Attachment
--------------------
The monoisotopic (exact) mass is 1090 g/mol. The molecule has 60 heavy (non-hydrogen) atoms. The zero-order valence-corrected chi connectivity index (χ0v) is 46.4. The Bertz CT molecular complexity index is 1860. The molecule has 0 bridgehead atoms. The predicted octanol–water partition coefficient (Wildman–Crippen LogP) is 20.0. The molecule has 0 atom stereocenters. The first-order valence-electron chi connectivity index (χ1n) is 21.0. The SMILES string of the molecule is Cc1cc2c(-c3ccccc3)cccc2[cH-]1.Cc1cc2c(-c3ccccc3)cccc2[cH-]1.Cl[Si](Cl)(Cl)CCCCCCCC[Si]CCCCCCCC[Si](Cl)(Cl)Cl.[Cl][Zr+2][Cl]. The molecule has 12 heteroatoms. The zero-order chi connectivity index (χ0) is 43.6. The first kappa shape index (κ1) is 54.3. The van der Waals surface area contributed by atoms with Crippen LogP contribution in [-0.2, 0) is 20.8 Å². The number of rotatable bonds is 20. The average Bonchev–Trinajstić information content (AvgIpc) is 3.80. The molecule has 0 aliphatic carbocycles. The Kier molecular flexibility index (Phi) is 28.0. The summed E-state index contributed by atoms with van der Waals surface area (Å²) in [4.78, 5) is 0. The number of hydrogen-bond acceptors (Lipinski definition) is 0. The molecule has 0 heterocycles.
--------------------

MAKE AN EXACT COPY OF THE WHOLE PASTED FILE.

The monoisotopic (exact) mass is 1090 g/mol. The molecule has 60 heavy (non-hydrogen) atoms. The zero-order valence-corrected chi connectivity index (χ0v) is 46.4. The Bertz CT molecular complexity index is 1860. The molecule has 0 bridgehead atoms. The predicted octanol–water partition coefficient (Wildman–Crippen LogP) is 20.0. The molecule has 0 atom stereocenters. The first-order valence-electron chi connectivity index (χ1n) is 21.0. The SMILES string of the molecule is Cc1cc2c(-c3ccccc3)cccc2[cH-]1.Cc1cc2c(-c3ccccc3)cccc2[cH-]1.Cl[Si](Cl)(Cl)CCCCCCCC[Si]CCCCCCCC[Si](Cl)(Cl)Cl.[Cl][Zr+2][Cl]. The molecule has 12 heteroatoms. The zero-order chi connectivity index (χ0) is 43.6. The first kappa shape index (κ1) is 54.3. The van der Waals surface area contributed by atoms with Crippen LogP contribution in [-0.2, 0) is 20.8 Å². The number of rotatable bonds is 20. The average Bonchev–Trinajstić information content (AvgIpc) is 3.80. The molecule has 0 aliphatic carbocycles. The Kier molecular flexibility index (Phi) is 28.0. The summed E-state index contributed by atoms with van der Waals surface area (Å²) in [4.78, 5) is 0. The number of hydrogen-bond acceptors (Lipinski definition) is 0. The molecule has 0 heterocycles.